South Carolina prioritizes COVID-19 infections in nursing homes and remains concerned of the spread of respiratory illness in these facilities.  Due to the high risk of the residents in nursing homes and the recent spike in infections, South Carolina nursing homes have changed the way they allow visitation to residents. In the past thirty days there have been 334 confirmed cases among residents, 213 among staff members, 46 resident deaths and 2 staff deaths associated with COVID-19.

Visitation restrictions.

A closed window visit consists of a nursing home, or assisted living facility resident remaining inside of their facility and communicating through the facility’s closed window with a visitor outdoors on the opposite side of the window. The visit is limited to this setting with both parties separated by a window that is closed at all times during the visit. All visitors are restricted at nursing homes and assisted living facilities except for end-of-life situations, but visitors may conduct closed window visits with residents if permitted by the individual facility.

Resident rights.

The Nursing Home Reform Act under Title IV of the Omnibus Budget Reconciliation Act of 1987 outlines residential rights to protect the approximately 1.3 million Americans living in nursing homes and long-term care facilities from nursing home abuse.  A nursing home facility can be held liable for any personal injury or neglect that causes harm, exacerbates health conditions, or results in an untimely death of a resident. Legal action may be taken against a nursing home based on acts of negligence that cause, or exacerbate existing health conditions, or place residents in danger.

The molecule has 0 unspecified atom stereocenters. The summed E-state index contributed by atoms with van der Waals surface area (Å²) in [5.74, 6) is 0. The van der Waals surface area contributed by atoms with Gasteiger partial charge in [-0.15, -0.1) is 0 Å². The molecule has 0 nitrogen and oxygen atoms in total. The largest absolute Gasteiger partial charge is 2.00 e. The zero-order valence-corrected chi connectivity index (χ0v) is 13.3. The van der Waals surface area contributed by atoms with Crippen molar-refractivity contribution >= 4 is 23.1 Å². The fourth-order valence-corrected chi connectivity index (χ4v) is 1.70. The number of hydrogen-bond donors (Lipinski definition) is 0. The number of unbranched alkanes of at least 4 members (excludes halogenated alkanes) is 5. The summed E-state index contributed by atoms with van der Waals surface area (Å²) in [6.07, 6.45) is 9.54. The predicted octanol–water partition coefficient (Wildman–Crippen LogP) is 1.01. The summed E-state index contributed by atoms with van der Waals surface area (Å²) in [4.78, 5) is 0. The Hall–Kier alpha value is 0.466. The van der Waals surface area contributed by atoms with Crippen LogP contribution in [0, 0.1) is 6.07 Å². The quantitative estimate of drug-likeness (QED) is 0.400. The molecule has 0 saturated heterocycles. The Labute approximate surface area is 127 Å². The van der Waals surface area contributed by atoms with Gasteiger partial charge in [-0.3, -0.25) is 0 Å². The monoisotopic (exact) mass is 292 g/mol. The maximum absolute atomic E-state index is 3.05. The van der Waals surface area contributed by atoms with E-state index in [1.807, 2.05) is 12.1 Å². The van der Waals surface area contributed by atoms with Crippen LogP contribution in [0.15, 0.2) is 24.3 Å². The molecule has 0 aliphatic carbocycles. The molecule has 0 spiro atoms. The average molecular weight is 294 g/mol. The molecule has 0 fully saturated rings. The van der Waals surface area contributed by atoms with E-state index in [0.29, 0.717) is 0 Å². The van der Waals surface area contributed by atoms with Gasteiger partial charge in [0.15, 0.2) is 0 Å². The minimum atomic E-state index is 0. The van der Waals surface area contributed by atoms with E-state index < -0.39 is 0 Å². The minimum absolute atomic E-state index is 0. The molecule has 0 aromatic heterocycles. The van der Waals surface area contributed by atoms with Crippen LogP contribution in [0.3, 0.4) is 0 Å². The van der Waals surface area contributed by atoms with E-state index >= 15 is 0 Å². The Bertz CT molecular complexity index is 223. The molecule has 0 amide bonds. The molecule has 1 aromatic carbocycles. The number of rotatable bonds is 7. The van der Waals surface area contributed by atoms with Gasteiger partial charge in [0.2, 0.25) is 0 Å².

Neglect.

  •  Neglect means the failure of a caregiver to provide care, goods, or services necessary to maintain the health and safety of a resident by providing nourishment, clothing, medicine, shelter, supervision, or medical services.
  • Isolation is normally considered a type of abuse, or neglect in a nursing home venue, but during the pandemic, arrangements have been made to keep residents from families and outside visitors for fear of spreading the virus. With numbers continuing to rise, it seems this is not working as well as imagined, and isolation can be detrimental to the health of an elder person in a nursing home facility.

Standard of care.

 In accordance with South Carolina Nursing Home Laws (S.C. Code Section 44-7-260), “An infection isolation room shall be made available if ordered by the attending physician for a resident who has a communicable disease that poses a threat to the health or safety of other residents, When sub-standard care results in harm to a resident, or outright abuse occurs, call an experienced attorney at the McDougall Law Offices, to discuss a potential nursing home abuse lawsuit if you, or a loved one suffered injury, or death caused by unsafe nursing home practices, inadequate precautions and sustained exposure to other sick long-term care residents.

 

McDougall Law Firm, LLC

115 Lady’s Island Commons
Beaufort, SC 29907

Phone: 843.379.7000

 

Sources:

https://www.congress.gov/bill/100th-congress/house-bill/3545/titles

https://www.scdhec.gov/sites/default/files/Library/Regulations/R.61-17.pdf

https://www.medicare.gov/nursinghomecompare/About/howcannhchelp.html

https://www.medicare.gov/nursinghomecompare/search.html

 

 

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